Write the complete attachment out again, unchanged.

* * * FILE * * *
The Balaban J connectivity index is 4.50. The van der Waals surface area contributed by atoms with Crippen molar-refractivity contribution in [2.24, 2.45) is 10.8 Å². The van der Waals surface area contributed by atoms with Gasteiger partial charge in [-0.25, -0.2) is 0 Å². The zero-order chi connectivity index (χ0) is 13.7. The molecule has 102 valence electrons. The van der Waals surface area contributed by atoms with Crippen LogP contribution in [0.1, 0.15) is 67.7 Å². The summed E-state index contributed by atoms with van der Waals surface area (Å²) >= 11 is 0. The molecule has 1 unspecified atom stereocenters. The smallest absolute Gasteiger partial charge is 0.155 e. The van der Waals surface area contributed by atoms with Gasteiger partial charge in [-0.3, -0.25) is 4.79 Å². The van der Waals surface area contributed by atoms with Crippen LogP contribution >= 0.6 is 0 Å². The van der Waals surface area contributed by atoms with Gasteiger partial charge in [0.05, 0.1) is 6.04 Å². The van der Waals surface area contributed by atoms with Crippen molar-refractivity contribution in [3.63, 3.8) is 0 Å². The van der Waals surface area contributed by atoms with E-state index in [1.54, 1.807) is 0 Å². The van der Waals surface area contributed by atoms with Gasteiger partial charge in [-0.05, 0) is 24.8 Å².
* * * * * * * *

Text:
The Balaban J connectivity index is 4.50. The van der Waals surface area contributed by atoms with Crippen molar-refractivity contribution in [2.24, 2.45) is 10.8 Å². The van der Waals surface area contributed by atoms with Gasteiger partial charge in [-0.25, -0.2) is 0 Å². The zero-order chi connectivity index (χ0) is 13.7. The molecule has 102 valence electrons. The van der Waals surface area contributed by atoms with Crippen LogP contribution in [0.1, 0.15) is 67.7 Å². The summed E-state index contributed by atoms with van der Waals surface area (Å²) >= 11 is 0. The molecule has 1 unspecified atom stereocenters. The smallest absolute Gasteiger partial charge is 0.155 e. The van der Waals surface area contributed by atoms with Gasteiger partial charge in [-0.3, -0.25) is 4.79 Å². The van der Waals surface area contributed by atoms with Crippen LogP contribution >= 0.6 is 0 Å². The van der Waals surface area contributed by atoms with Gasteiger partial charge in [0.05, 0.1) is 6.04 Å². The van der Waals surface area contributed by atoms with Crippen molar-refractivity contribution in [3.63, 3.8) is 0 Å². The van der Waals surface area contributed by atoms with E-state index in [1.54, 1.807) is 0 Å². The van der Waals surface area contributed by atoms with Gasteiger partial charge in [-0.05, 0) is 24.8 Å².